“Space is big. You just won’t believe how vastly, hugely, mind- bogglingly big it is. I mean, you may think it’s a long way down the road to the chemist’s, but that’s just peanuts to space.” –Douglas Adams
Here inside the Milky Way galaxy, all you need are some dark skies and a decent set of eyes, and you’ll be greeted of a spectacular, close-up view of the galaxy you inhabit.
But getting a handle on the size and scale of our Milky Way? Perhaps paradoxically, that’s a question we’re still figuring out the answers to! Which is remarkable, when you think about it, because in many ways it was so much easier to learn these things about galaxies located many billions of light years away! The reason behind this? It’s the same reason you’d never know your own eye color if you never saw your own reflection: we don’t have a clear view of our Milky Way from inside it!
The best we can do is make careful measurements from within it, mapping out the location of stars, pulsars and gas clouds through the dust and haze in a myriad of wavelengths, and try to reconstruct exactly what we’d look like to an outsider. The acquisition of knowledge has been painstakingly slow, and it’s only relatively recently that we’ve determined some of the most basic properties of our galaxy.
But this would be easy for anyone outside of our Milky Way. We know this because, for all the other galaxies, where we’re the outsider, these characteristics are easy to see.
Above, the galaxy NGC 6744 is often referred to as the Milky Way’s twin, and for many good reasons. Much like our own galaxy, there’s a small, central bar around the galactic center, there are two main spiral arms that curl around the galaxy multiple times and with many branches, making it a flocculent galaxy. There are deep dust lanes (appearing dark) and a few regions of intense star formation (in pink), and there are small, dwarf satellites (like the one on the upper left) being gobbled up.
And much like our own galaxy, this one is about 100,000 light years in diameter. All of this, for a distant galaxy, we can learn just from a glance through a telescope across the Universe, some 30 million light years away. Indeed, many galaxies have some of these similarities to our own.
Most of them are not directly face-on to us; they typically, like NGC 2841, above, come inclined at some angle. And in extremely serendipitous circumstances, we’ll get to view a galaxy that appears much the same as our own galaxy appears from inside of it, 26,000 light years away from the center: edge-on. The beautiful NGC 4565, below, appears much as our Milky Way would if it were edge on, but nearly 50 million light years distant!
We may know that our galaxy is 100,000 light years across, but much less well-known is how thick our galaxy’s disc is. Yes, we’re thicker at the center, with that same spheroidal bulge that NGC 4565 has, but the bulk of the disc, such as out where we are, is a roughly uniform thickness. But what is that thickness?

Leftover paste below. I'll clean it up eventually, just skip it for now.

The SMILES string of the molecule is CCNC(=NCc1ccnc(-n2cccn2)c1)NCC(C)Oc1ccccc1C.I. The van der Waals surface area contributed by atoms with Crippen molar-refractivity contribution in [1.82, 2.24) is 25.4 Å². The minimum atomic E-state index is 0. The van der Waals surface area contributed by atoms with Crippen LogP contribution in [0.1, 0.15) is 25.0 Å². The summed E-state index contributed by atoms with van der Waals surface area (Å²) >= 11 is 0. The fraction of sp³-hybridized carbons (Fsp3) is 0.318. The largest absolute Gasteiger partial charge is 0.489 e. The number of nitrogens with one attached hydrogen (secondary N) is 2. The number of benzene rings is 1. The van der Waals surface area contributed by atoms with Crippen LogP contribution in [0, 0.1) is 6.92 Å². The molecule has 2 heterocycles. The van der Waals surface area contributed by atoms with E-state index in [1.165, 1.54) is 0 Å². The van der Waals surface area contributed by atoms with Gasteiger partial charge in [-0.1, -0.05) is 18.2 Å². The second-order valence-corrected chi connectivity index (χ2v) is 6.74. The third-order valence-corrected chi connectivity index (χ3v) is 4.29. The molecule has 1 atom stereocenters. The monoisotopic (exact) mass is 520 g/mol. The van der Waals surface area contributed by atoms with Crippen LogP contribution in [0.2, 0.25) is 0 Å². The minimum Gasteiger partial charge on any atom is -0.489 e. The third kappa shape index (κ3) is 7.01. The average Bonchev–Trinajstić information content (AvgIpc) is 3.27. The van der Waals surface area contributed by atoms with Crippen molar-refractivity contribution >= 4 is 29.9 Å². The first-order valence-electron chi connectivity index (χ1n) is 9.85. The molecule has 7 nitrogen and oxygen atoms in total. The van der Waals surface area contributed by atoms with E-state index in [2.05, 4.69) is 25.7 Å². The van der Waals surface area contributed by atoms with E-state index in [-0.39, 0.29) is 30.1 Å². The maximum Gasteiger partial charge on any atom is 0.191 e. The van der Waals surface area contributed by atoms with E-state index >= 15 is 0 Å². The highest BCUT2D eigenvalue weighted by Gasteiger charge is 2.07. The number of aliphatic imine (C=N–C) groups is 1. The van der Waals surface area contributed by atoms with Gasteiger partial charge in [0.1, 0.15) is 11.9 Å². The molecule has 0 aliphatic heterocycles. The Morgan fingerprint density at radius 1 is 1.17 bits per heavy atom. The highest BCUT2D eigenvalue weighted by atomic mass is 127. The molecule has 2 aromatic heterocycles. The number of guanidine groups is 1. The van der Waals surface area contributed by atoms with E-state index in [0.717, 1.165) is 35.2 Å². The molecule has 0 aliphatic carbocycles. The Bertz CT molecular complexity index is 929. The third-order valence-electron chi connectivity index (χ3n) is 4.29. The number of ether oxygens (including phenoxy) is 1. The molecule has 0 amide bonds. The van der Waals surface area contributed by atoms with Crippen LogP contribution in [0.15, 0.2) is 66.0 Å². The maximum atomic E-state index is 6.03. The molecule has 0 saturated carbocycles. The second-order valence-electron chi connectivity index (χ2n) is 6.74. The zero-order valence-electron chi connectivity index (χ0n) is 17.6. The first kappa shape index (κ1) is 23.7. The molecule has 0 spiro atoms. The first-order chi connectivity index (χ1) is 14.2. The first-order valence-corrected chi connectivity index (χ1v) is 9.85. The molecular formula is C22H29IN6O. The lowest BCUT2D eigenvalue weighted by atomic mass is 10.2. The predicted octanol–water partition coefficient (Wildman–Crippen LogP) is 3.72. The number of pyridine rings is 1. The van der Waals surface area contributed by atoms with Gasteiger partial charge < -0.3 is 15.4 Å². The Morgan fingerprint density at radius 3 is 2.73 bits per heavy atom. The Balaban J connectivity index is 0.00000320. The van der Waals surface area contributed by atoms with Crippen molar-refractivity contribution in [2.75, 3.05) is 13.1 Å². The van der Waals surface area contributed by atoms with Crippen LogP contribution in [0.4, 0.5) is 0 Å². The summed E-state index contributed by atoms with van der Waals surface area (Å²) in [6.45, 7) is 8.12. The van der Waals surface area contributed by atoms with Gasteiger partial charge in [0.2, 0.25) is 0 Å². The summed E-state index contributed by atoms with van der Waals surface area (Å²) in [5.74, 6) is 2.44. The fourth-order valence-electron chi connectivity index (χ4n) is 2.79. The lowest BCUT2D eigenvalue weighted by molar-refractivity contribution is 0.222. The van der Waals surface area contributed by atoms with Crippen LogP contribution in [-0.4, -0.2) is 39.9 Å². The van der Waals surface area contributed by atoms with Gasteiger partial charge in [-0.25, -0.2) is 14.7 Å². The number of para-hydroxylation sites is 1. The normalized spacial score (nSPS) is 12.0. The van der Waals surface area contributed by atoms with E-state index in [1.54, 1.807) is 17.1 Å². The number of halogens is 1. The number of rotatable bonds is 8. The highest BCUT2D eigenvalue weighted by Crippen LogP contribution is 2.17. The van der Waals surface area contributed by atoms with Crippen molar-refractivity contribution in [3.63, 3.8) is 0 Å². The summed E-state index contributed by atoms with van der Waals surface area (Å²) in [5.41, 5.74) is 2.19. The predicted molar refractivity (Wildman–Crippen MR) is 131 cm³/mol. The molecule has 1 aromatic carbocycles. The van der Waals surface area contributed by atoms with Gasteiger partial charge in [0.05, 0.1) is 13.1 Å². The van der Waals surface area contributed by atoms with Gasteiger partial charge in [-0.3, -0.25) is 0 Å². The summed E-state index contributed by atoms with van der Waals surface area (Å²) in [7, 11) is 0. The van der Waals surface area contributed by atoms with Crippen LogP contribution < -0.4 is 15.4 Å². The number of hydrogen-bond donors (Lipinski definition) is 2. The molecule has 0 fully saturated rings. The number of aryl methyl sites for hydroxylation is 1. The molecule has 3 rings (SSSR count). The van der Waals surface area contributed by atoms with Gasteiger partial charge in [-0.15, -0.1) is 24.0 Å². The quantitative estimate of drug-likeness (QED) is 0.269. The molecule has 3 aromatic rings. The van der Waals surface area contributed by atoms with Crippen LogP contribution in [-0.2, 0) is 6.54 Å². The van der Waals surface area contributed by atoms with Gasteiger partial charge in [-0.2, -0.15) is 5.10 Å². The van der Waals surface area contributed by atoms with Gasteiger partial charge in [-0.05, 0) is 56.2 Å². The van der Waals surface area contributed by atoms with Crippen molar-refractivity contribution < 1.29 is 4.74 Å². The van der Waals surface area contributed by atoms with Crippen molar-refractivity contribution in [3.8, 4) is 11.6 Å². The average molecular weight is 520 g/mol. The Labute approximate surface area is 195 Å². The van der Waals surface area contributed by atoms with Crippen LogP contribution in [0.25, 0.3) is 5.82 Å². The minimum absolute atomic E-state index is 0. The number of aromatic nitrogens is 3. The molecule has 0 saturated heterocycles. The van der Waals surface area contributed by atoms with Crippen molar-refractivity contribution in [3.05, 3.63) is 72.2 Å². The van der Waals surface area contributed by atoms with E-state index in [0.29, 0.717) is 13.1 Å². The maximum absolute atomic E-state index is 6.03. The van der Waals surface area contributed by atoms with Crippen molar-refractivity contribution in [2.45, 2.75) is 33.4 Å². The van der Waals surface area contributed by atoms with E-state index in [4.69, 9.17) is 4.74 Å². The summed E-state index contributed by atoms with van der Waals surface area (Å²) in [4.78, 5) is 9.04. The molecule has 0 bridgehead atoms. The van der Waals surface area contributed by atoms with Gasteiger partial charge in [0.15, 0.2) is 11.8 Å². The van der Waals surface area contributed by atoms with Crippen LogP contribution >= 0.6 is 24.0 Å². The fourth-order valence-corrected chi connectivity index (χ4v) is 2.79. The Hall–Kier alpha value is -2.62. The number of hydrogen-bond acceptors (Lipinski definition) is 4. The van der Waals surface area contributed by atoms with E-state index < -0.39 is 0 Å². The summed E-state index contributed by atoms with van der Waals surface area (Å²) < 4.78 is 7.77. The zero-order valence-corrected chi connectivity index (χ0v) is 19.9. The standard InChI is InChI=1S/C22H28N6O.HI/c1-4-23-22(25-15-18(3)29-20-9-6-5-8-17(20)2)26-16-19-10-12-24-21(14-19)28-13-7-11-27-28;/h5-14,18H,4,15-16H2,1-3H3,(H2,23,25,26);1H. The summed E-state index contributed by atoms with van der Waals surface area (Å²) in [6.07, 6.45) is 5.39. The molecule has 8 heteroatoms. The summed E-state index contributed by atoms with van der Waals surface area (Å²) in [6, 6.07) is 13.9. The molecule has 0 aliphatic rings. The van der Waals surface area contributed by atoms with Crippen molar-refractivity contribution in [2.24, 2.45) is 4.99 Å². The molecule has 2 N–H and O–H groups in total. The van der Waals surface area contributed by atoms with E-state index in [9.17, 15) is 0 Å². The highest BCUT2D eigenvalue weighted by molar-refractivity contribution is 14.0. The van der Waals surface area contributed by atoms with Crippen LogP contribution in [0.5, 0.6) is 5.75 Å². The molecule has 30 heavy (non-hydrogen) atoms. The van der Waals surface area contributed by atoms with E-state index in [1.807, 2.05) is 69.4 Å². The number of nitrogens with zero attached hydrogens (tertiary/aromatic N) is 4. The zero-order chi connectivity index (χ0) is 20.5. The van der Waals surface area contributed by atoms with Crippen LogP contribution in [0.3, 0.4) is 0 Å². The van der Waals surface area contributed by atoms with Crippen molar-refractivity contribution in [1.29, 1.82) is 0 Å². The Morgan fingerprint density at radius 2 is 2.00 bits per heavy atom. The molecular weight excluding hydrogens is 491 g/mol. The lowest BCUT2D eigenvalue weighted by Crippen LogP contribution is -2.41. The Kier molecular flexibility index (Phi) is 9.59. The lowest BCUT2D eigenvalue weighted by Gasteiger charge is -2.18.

If you ask wikipedia, they’ll send you here, which as of today — I’m sorry to say — gets it wrong by quite a bit. Our galaxy is much thicker than the 1,000 light years figure they quote. But how much thicker? Even among scientists today, that’s up for debate. And the reason that’s up for debate is that you get different answers depending on how you look. It might occur to you, for instance, to simply look at stars.
Take a look around our Solar neighborhood, look out of the plane of the galactic disc, and measure the star density directly. Our equipment is good enough, these days, that a group has done exactly this. Their findings, lifted from figure 3 from their paper, below, show us how thick the disc is, at least in terms of stars.
They find that, although the density of stars is greatest about 300 parsecs (1,000 light years) in either direction about the center of the galactic plane, we continue to have a solid abundance of stars out to about 900-1000 parsecs (more like 3,000 light years) in either direction, giving us a thickness estimate for the galactic disc of 6,000 light years.
A team led by Bryan Gaensler did just this in 2008, by looking at a set of pulsars of varying distances and varying galactic latitudes. What they intended to do was to determine how much intervening gas there was between these pulsars and us, and thus to determine the extent of the gas and how it was distributed.
One can do this, because pulsars emit electromagnetic radiation of different frequencies, but the different frequencies are affected in different ways by the warm gas. And when they deduced where this gas was, what they found was — at least, based on where the stars are — a bit shocking! (You’ll want to read the graph that says “H” to see the height of the gas above/below the galactic plane, in parsecs.)
Amazingly, they found that the gas is double the thickness of the stars in the galaxy. If you want to be safe, you can say that the thickness of the Milky Way is somewhere between 6,000 and 12,000 light years, based on the stars and the warm ionized gas as the lower- and upper-limits, respectively.
But after all this time, living in our galaxy and watching the skies, the Milky Way is still one of the least understood galaxies, all because we’re right in the thick of it. Or, if you want to be more accurate, right in the thin of it! However you slice it, it’s still a remarkable story, and I hope you have a better appreciation for how hard it is to figure out something so simple: the shape and size of our galaxy!